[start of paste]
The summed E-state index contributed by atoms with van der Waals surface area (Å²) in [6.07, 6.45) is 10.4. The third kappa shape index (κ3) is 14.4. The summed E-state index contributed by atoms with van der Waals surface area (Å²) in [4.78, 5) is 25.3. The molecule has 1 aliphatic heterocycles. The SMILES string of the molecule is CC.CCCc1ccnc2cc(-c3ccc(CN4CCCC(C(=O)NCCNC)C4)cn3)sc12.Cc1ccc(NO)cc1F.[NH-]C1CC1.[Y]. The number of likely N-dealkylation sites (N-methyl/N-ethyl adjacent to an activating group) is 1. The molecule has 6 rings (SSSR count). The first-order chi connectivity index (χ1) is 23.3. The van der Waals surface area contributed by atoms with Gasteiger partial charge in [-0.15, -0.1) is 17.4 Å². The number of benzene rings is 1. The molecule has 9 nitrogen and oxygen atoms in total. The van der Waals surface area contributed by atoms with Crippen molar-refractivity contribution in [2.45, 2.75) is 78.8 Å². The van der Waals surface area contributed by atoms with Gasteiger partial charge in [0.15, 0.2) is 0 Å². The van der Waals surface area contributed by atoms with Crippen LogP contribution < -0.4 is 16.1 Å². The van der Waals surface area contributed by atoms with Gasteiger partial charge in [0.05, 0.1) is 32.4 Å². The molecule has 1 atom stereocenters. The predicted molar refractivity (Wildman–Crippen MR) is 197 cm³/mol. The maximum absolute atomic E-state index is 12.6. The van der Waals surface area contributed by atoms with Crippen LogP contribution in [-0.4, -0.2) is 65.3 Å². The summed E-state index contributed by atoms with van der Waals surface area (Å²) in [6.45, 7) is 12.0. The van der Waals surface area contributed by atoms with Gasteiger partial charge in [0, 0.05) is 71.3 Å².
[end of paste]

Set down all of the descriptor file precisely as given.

The summed E-state index contributed by atoms with van der Waals surface area (Å²) in [6.07, 6.45) is 10.4. The third kappa shape index (κ3) is 14.4. The summed E-state index contributed by atoms with van der Waals surface area (Å²) in [4.78, 5) is 25.3. The molecule has 1 aliphatic heterocycles. The SMILES string of the molecule is CC.CCCc1ccnc2cc(-c3ccc(CN4CCCC(C(=O)NCCNC)C4)cn3)sc12.Cc1ccc(NO)cc1F.[NH-]C1CC1.[Y]. The number of likely N-dealkylation sites (N-methyl/N-ethyl adjacent to an activating group) is 1. The molecule has 6 rings (SSSR count). The first-order chi connectivity index (χ1) is 23.3. The van der Waals surface area contributed by atoms with Gasteiger partial charge in [-0.15, -0.1) is 17.4 Å². The number of benzene rings is 1. The molecule has 9 nitrogen and oxygen atoms in total. The van der Waals surface area contributed by atoms with Crippen molar-refractivity contribution in [2.45, 2.75) is 78.8 Å². The van der Waals surface area contributed by atoms with Gasteiger partial charge in [0.15, 0.2) is 0 Å². The van der Waals surface area contributed by atoms with Crippen LogP contribution < -0.4 is 16.1 Å². The van der Waals surface area contributed by atoms with Gasteiger partial charge in [0.05, 0.1) is 32.4 Å². The molecule has 1 atom stereocenters. The predicted molar refractivity (Wildman–Crippen MR) is 197 cm³/mol. The maximum absolute atomic E-state index is 12.6. The van der Waals surface area contributed by atoms with Crippen LogP contribution in [-0.4, -0.2) is 65.3 Å². The summed E-state index contributed by atoms with van der Waals surface area (Å²) in [6.45, 7) is 12.0. The van der Waals surface area contributed by atoms with Gasteiger partial charge in [0, 0.05) is 71.3 Å².